In 2014, the U.S. FDA approved the cobas® HPV Test as a first-line primary screening test for cervical cancer. This means that the cobas® HPV Test can now be used to replace the Pap test, if the doctor chooses to do so for primary screening.
In March 2014, a panel of experts advised the FDA that it was as safe and effective using the cobas® HPV Test in place of the Pap test as a first line test to screen for cervical cancer. In April 2014, the FDA made a decision to approve the cobas® HPV Test as a first-line, primary screen in women ages 25-65 years of age. It is the first and only FDA-approved test for first-line primary screening for cervical cancer.
The cobas® HPV Test is a more sensitive than the Pap test to identify women at risk of developing cervical cancer. The cobas® HPV Test was proven safe and effective for cervical cancer screening in a scientific study named ATHENA. This was the largest US study of its kind which included over 47,000 women.
The cobas® HPV Test is the only test approved by the FDA to be used as a first-line primary screening test for cervical cancer in women ages 25-65. This test individually identifies HPV 16 and HPV 18 along with a pooled result for 12 other high-risk HPV types. HPV 16 and HPV 18 are the highest risk types and known to cause about 70% of all cervical cancers.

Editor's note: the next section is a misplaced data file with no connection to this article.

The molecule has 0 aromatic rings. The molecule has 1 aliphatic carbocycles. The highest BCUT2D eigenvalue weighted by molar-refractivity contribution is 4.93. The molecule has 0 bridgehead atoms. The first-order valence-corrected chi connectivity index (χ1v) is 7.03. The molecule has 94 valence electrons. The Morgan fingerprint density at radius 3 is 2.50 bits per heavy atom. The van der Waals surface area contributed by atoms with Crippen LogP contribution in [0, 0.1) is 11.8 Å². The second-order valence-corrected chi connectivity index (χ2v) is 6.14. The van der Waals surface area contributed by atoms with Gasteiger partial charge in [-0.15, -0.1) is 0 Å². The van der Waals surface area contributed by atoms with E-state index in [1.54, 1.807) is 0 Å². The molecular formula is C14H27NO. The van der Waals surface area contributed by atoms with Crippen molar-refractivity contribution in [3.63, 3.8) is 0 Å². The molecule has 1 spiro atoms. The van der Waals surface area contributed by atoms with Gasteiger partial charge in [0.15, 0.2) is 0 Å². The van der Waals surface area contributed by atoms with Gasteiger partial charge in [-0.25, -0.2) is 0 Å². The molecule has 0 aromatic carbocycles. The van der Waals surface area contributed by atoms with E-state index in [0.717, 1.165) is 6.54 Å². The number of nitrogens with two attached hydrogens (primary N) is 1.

The sample is collected in exactly the same way as it is for the Pap test. Your healthcare provider will use an instrument, called a speculum, to look into your vagina. Another device is then inserted to collect cell samples from the cervix. The samples are placed in a liquid bottle and sent to a laboratory for the HPV test.
The test is available today in many laboratories. Your doctor can determine if the cobas® HPV Test is right for you.
Tell your friends and loved ones about HPV cervical screening
WHAT EVIDENCE SUPPORTS
THE RECENT FDA APPROVAL?
THE FDA REVIEWED THE CLINICAL DATA FROM ROCHE’S LANDMARK ATHENA STUDY OF OVER 47,000 WOMEN IN THE US. THE DATA SHOWED:
Women who tested negative with the cobas® HPV Test were more than 2 times less likely to develop pre-cancer vs women who tested normal Pap.1
1 in 4 women who tested positive for HPV 16 developed pre-cancer or cancer.1
1 in 9 women who tested positive for HPV 18 developed pre-cancer or cancer.1